There was a diplomatic dispute between England and France with much rattling of swords on both sides. The affair, loudly taken up by the press, so stirred Nevil Beauchamp’s national pride that he decided to post a challenge to the French Guard. Uncle Everard Romfrey’s housekeeper, Mrs. Rosamund Culling, mailed the letter for Nevil. No reply ever came, and Nevil went off to fight the Russians in the Crimea. Uncle Everard expected his nephew to behave like a true Beauchamp.
Wounded in service, Nevil went to Venice with Roland de Croisnel, a French officer whose life he had saved at the risk of his own. Mrs. Culling also went to Italy. In Venice, Nevil drifted in a gondola with Roland de Croisnel’s sister Renee, who was grateful to her brother’s rescuer. The flirtation was interrupted by the arrival of the middle-aged Marquis de Rouaillout, intended as a husband for Renee. Nevil asked Renee to marry him, but she refused to disappoint her father by betraying Rouaillout. When Nevil persisted, Roland assured him that Renee did not love him.
The marquis arrived just as Nevil, Roland, Renee, and Mrs. Culling set out for an overnight jaunt in a boat. During the trip, Nevil secured Renee’s promise to break her pledge to the marquis. They headed for Trieste, but Renee’s phlegmatic consent and Roland’s dismal viewpoint dissuaded Nevil from the elopement. They returned to Venice with nothing settled. The next day, Renee married the marquis. Nevil went to sea once more.
Later, in the famous port of Bevisham, Nevil began his campaign as a Liberal candidate for a seat in Parliament. Mrs. Culling followed the young man there and met Miss Denham, ward of Dr. Shrapnel, who seemed to be helping Nevil in his campaign. Mrs. Culling wished that she could influence Nevil to drop his foolish scheme. Uncle Everard scoffed at Nevil’s political ambitions, especially because he despised Dr. Shrapnel.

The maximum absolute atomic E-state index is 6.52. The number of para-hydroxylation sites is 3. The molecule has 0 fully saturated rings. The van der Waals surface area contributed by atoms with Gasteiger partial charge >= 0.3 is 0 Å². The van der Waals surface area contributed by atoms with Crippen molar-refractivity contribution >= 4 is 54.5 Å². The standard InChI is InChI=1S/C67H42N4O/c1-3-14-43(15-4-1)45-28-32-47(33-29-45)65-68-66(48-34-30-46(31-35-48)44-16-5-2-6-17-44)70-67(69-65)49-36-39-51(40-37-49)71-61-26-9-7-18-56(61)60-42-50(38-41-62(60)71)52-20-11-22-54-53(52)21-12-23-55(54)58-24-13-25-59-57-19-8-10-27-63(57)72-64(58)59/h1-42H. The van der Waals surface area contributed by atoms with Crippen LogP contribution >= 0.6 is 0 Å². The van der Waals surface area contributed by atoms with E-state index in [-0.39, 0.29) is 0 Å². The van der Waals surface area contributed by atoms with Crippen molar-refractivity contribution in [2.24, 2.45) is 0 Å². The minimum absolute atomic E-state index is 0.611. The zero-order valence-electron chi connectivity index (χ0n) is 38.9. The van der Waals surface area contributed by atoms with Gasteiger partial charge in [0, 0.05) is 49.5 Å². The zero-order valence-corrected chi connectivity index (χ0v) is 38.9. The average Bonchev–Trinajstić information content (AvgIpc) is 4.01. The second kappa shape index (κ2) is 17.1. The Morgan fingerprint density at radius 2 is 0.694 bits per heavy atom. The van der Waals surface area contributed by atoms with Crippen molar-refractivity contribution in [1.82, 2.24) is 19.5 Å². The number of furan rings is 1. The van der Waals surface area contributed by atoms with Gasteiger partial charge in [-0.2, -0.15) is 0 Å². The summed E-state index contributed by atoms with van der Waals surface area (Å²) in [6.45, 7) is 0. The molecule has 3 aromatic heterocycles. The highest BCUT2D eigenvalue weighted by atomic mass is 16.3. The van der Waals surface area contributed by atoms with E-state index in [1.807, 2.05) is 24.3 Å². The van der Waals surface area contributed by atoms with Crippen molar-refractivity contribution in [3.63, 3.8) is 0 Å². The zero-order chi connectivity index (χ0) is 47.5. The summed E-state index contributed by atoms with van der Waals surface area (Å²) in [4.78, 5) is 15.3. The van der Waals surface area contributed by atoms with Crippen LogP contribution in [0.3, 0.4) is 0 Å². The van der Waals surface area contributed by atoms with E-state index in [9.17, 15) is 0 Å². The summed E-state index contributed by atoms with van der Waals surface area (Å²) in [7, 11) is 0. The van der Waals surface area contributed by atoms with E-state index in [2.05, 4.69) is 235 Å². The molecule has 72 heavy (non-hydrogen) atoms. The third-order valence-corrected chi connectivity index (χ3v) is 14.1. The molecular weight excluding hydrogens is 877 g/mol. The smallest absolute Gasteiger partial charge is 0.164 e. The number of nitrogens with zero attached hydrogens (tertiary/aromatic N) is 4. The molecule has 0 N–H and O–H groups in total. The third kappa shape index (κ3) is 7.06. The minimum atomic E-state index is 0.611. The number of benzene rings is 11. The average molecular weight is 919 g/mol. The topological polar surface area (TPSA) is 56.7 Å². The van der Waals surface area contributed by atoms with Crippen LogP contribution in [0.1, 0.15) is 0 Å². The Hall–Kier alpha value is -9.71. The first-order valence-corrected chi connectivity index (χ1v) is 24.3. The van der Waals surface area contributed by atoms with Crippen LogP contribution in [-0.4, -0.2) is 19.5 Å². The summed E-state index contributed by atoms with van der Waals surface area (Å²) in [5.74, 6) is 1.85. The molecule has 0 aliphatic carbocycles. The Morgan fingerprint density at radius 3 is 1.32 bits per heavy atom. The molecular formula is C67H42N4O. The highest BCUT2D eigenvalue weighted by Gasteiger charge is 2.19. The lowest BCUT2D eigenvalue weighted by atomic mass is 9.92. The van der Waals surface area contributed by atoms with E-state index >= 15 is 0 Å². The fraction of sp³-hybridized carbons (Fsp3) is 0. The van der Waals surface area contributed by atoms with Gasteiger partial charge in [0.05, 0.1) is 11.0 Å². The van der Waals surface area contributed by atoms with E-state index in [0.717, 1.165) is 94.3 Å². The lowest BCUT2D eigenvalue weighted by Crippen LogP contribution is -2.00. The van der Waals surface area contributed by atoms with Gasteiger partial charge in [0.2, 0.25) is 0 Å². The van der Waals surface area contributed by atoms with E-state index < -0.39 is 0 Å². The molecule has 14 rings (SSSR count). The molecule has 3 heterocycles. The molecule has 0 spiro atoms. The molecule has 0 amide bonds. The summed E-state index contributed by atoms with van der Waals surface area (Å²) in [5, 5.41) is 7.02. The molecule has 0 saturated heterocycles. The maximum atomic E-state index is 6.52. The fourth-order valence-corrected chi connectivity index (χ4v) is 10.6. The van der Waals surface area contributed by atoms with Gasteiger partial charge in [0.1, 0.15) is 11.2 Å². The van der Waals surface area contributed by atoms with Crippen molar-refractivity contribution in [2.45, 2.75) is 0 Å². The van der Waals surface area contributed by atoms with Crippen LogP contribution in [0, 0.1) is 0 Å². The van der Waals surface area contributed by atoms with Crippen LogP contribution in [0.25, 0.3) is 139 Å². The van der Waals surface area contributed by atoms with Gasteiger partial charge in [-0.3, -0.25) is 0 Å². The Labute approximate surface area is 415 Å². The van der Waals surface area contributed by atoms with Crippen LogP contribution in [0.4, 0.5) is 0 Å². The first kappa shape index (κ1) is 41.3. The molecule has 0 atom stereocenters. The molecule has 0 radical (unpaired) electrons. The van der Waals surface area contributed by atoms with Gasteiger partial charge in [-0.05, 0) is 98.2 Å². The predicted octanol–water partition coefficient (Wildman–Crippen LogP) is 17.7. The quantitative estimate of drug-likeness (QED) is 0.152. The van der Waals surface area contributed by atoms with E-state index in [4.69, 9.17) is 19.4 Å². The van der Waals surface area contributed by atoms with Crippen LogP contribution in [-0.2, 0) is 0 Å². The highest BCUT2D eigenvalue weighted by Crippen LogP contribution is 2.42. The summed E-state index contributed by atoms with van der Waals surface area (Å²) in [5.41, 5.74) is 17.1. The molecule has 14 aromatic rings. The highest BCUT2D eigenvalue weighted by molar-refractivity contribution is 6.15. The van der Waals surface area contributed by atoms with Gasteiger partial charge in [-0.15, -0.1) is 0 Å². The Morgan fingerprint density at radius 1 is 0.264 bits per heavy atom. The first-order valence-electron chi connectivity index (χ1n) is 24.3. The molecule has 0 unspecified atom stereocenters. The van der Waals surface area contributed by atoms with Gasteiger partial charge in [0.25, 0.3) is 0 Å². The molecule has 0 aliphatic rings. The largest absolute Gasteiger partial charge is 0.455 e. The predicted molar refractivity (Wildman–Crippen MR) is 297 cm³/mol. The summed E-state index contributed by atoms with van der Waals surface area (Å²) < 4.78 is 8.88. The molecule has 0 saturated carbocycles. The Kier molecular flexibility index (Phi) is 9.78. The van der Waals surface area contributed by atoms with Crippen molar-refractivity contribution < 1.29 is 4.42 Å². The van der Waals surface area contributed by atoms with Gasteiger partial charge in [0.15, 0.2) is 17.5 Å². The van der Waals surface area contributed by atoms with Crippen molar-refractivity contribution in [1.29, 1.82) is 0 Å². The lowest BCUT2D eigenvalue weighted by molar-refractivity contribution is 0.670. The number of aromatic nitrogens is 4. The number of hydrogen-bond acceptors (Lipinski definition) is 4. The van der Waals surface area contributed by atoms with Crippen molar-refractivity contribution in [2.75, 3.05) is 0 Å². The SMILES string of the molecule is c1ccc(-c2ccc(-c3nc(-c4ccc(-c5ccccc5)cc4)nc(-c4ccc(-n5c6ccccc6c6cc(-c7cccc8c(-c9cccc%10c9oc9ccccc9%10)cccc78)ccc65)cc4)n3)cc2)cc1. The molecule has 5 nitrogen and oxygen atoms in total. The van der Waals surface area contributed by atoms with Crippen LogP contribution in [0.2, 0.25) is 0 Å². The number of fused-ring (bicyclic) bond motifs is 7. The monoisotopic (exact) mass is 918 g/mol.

While campaigning for votes, Nevil paid calls on his acquaintances and attended dinners. Colonel and Cecelia Halkett were steadfast Tories. Prompted by Uncle Everard, they tried to talk the young Liberal candidate out of his set course. They were strongly opposed to his views, but when the opposition wrote a rhyme comically depicting Nevil’s romantic relationship with Renee, the colonel thought the thrust unfair.
Meeting Lord Palmet, who was secretly in the rival camp, Nevil invited the gentleman to accompany him on his campaign tour. While entangled in political plots from which Cecelia was trying to extricate him, Nevil received a note from Renee, bidding him to come to her at once.
Twice since her marriage Nevil had met Renee, both times in the company of her husband, and Roland had written to him occasionally. In France, Renee told Nevil that she had sent for him only to fulfill a wish to see him once again, a mere caprice. She was in the company of a Count Henri d’Henriel, who wore her glove....
(The entire section is 1208 words.)